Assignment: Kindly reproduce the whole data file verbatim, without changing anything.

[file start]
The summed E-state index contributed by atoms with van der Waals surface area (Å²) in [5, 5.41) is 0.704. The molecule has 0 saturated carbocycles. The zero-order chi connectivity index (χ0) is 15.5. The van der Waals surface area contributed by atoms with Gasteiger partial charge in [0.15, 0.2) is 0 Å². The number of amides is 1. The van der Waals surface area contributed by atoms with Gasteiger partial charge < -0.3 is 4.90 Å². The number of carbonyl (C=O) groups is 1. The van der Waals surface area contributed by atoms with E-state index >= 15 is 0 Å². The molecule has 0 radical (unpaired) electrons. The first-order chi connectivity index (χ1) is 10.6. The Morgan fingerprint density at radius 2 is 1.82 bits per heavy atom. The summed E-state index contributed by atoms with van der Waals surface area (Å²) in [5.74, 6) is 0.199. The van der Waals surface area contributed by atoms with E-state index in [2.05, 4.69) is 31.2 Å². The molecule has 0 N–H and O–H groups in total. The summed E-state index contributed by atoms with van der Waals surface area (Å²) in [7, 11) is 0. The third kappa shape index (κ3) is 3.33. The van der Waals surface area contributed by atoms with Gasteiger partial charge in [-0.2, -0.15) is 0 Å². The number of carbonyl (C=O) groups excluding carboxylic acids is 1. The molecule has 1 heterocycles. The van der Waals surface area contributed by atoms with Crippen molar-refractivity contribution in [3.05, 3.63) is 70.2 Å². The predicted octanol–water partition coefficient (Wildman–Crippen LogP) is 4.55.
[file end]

The summed E-state index contributed by atoms with van der Waals surface area (Å²) in [5, 5.41) is 0.704. The molecule has 0 saturated carbocycles. The zero-order chi connectivity index (χ0) is 15.5. The van der Waals surface area contributed by atoms with Gasteiger partial charge in [0.15, 0.2) is 0 Å². The number of amides is 1. The van der Waals surface area contributed by atoms with Gasteiger partial charge < -0.3 is 4.90 Å². The number of carbonyl (C=O) groups is 1. The van der Waals surface area contributed by atoms with E-state index >= 15 is 0 Å². The molecule has 0 radical (unpaired) electrons. The first-order chi connectivity index (χ1) is 10.6. The Morgan fingerprint density at radius 2 is 1.82 bits per heavy atom. The summed E-state index contributed by atoms with van der Waals surface area (Å²) in [5.74, 6) is 0.199. The van der Waals surface area contributed by atoms with E-state index in [2.05, 4.69) is 31.2 Å². The molecule has 0 N–H and O–H groups in total. The summed E-state index contributed by atoms with van der Waals surface area (Å²) in [7, 11) is 0. The third kappa shape index (κ3) is 3.33. The van der Waals surface area contributed by atoms with Gasteiger partial charge in [-0.2, -0.15) is 0 Å². The number of carbonyl (C=O) groups excluding carboxylic acids is 1. The molecule has 1 heterocycles. The van der Waals surface area contributed by atoms with Crippen molar-refractivity contribution in [3.05, 3.63) is 70.2 Å². The predicted octanol–water partition coefficient (Wildman–Crippen LogP) is 4.55.